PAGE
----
After the storm - rebuilding together

The Chickasaw Nation is pooling its many resources to aid the cities of Sulphur and Marietta, Oklahoma, in the aftermath of the fatal April 27 storm system that ravaged these communities. Chickasaw Nation Lighthorse Police, along with other first responders from the tribe, have been on-site assisting with search and rescue efforts, assessing damage and providing traffic control in unsafe areas.

“Our hearts go out to all the individuals and families affected by this tragic and destructive storm. We are actively collaborating with local authorities and emergency management agencies in relief efforts and will be there to assist our employees, neighbors and friends,” Chickasaw Nation Governor Bill Anoatubby said.

“We are diligently evaluating the extent of the damage caused by the storm. Our emergency management team and Lighthorse Police Department worked through the night and are still onsite rendering support to all local teams and authorities as needed. There is a significant amount of damage, and assessment will be ongoing, but we will continue partnering and helping however we can,” he said.

The storm system caused four fatalities in Oklahoma, two within the Chickasaw Nation, and left hundreds injured throughout the state. Sulphur’s downtown and surrounding neighborhoods are devastated, with more than 100 homes destroyed and many more sustaining major damage, according to emergency management officials. Marietta ’s surrounding community, businesses and residents also received major damage.

The Chickasaw Nation Emergency Management and Disaster Relief team has made tribal resources available to affected city, county, state and national emergency management officials. Along with the tribe’s Emergency Management Mobile Command Center (emergency command center), a fully staffed and self-contained mobile medical unit has been deployed as well and is open to the public.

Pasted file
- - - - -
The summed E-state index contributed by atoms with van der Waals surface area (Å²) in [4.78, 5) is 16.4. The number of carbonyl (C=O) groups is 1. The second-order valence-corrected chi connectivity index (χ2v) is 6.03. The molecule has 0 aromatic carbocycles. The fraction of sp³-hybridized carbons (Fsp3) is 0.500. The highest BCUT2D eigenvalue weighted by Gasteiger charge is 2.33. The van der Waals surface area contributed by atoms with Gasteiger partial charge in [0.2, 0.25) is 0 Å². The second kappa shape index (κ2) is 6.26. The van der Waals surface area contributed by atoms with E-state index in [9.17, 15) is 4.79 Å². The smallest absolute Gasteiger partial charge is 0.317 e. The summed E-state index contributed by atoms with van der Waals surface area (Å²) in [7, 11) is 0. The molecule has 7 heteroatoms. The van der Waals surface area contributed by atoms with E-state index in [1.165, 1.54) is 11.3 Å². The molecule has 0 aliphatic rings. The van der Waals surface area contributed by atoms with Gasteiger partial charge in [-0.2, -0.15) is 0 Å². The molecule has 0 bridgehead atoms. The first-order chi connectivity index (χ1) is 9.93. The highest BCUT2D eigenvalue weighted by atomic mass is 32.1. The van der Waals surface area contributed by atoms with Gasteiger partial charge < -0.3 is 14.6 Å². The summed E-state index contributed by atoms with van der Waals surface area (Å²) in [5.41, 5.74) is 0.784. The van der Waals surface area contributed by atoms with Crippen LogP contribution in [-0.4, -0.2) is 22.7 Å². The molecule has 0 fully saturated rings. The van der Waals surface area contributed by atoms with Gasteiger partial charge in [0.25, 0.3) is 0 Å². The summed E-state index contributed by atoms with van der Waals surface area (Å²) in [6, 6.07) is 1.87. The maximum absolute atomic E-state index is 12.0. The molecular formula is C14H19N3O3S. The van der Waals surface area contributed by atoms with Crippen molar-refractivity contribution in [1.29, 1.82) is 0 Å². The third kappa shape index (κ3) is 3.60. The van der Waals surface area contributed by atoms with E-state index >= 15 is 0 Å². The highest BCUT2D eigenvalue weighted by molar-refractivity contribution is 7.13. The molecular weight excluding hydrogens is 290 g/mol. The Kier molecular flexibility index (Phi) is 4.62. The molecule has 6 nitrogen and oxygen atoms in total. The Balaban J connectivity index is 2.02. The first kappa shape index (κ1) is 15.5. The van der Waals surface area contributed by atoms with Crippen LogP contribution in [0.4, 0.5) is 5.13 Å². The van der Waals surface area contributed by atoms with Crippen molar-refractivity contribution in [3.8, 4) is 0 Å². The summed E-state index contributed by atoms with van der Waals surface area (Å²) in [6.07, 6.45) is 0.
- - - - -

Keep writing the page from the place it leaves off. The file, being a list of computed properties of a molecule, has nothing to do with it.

“We set up our (the Chickasaw Nation’s) emergency command center across from the Artesian Hotel in Sulphur,” Chickasaw Nation Emergency Management Executive Officer Steve Cash said. “We are coordinating with local emergency management teams by providing as much assistance as possible. We have damage in other communities as well, including Marietta. We are working with our partners in that area, too.”

Federal Emergency Management Agency (FEMA) Administrator Deanne Criswell surveyed the damage in both Marietta and Sulphur April 30.

“We’re really here to help me get an idea of what the overall impact to this community is,” Criswell said during the Sulphur visit. “I’ve seen the pictures on television, I’ve heard reports, but I want to be able to see with my own eyes and talk to the people that have been impacted, understand the scale, so we can make sure that we are bringing in the right federal resources to come in and support this community.”

Criswell met with Governor Anoatubby, Chickasaw Nation Lt. Governor Chris Anoatubby and Oklahoma Sen. James Lankford during her visit to Sulphur.

Governor Anoatubby explained the historic ties to the area.

“We have a special relationship with the park (Chickasaw National Recreation Area) and to this area. The entire downtown is historic, and the Artesian is here. All of these things are integral to each other, that is how it was designed.”

Lankford explained the importance of tourism to the area and the potential of economic loss because of the storm.

Partnering to respond

The Chickasaw Nation has helped orchestrate donations of food, water and other supplies to be used by those directly impacted by the associated storms. These supplies have been provided to victims, first responders, volunteers and the many utility and cleanup crews that have flooded the area to restore vital services, including power, water and sanitation services. Chickasaw Nation employees volunteered in all aspects of relief efforts.